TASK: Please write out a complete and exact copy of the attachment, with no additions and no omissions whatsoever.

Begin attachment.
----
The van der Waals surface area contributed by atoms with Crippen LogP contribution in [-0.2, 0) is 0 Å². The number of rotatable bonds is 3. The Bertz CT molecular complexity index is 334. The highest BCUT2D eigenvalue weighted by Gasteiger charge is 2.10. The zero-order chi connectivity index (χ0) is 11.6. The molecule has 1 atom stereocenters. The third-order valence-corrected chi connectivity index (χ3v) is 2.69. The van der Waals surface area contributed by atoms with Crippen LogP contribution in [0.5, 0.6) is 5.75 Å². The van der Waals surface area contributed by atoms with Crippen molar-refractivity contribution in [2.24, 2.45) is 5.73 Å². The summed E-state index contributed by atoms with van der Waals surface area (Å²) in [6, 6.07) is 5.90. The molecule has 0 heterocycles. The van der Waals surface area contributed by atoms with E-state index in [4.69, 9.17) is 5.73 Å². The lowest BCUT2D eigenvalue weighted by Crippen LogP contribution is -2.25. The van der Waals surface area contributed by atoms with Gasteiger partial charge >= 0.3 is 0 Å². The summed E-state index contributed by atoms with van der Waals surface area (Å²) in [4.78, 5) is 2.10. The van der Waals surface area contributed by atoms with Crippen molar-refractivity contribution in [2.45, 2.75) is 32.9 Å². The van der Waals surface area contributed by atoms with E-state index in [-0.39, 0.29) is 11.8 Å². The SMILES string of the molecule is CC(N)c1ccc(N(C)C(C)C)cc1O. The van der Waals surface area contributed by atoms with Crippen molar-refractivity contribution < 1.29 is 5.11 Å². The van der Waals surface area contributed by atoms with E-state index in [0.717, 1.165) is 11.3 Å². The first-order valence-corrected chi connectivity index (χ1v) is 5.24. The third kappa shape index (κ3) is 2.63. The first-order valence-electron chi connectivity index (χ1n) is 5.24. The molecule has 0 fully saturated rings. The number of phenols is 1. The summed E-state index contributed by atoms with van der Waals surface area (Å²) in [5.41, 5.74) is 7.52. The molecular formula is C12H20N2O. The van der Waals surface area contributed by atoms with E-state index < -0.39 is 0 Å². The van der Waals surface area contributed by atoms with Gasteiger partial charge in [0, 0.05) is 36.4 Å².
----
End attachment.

The van der Waals surface area contributed by atoms with Crippen LogP contribution in [-0.2, 0) is 0 Å². The number of rotatable bonds is 3. The Bertz CT molecular complexity index is 334. The highest BCUT2D eigenvalue weighted by Gasteiger charge is 2.10. The zero-order chi connectivity index (χ0) is 11.6. The molecule has 1 atom stereocenters. The third-order valence-corrected chi connectivity index (χ3v) is 2.69. The van der Waals surface area contributed by atoms with Crippen LogP contribution in [0.5, 0.6) is 5.75 Å². The van der Waals surface area contributed by atoms with Crippen molar-refractivity contribution in [2.24, 2.45) is 5.73 Å². The summed E-state index contributed by atoms with van der Waals surface area (Å²) in [6, 6.07) is 5.90. The molecule has 0 heterocycles. The van der Waals surface area contributed by atoms with E-state index in [4.69, 9.17) is 5.73 Å². The lowest BCUT2D eigenvalue weighted by Crippen LogP contribution is -2.25. The van der Waals surface area contributed by atoms with Gasteiger partial charge >= 0.3 is 0 Å². The summed E-state index contributed by atoms with van der Waals surface area (Å²) in [4.78, 5) is 2.10. The van der Waals surface area contributed by atoms with Crippen molar-refractivity contribution in [2.45, 2.75) is 32.9 Å². The van der Waals surface area contributed by atoms with E-state index in [-0.39, 0.29) is 11.8 Å². The SMILES string of the molecule is CC(N)c1ccc(N(C)C(C)C)cc1O. The van der Waals surface area contributed by atoms with Crippen molar-refractivity contribution < 1.29 is 5.11 Å². The van der Waals surface area contributed by atoms with E-state index in [0.717, 1.165) is 11.3 Å². The first-order valence-corrected chi connectivity index (χ1v) is 5.24. The third kappa shape index (κ3) is 2.63. The first-order valence-electron chi connectivity index (χ1n) is 5.24. The molecule has 0 fully saturated rings. The number of phenols is 1. The summed E-state index contributed by atoms with van der Waals surface area (Å²) in [5.41, 5.74) is 7.52. The molecular formula is C12H20N2O. The van der Waals surface area contributed by atoms with E-state index < -0.39 is 0 Å². The van der Waals surface area contributed by atoms with Gasteiger partial charge in [0, 0.05) is 36.4 Å².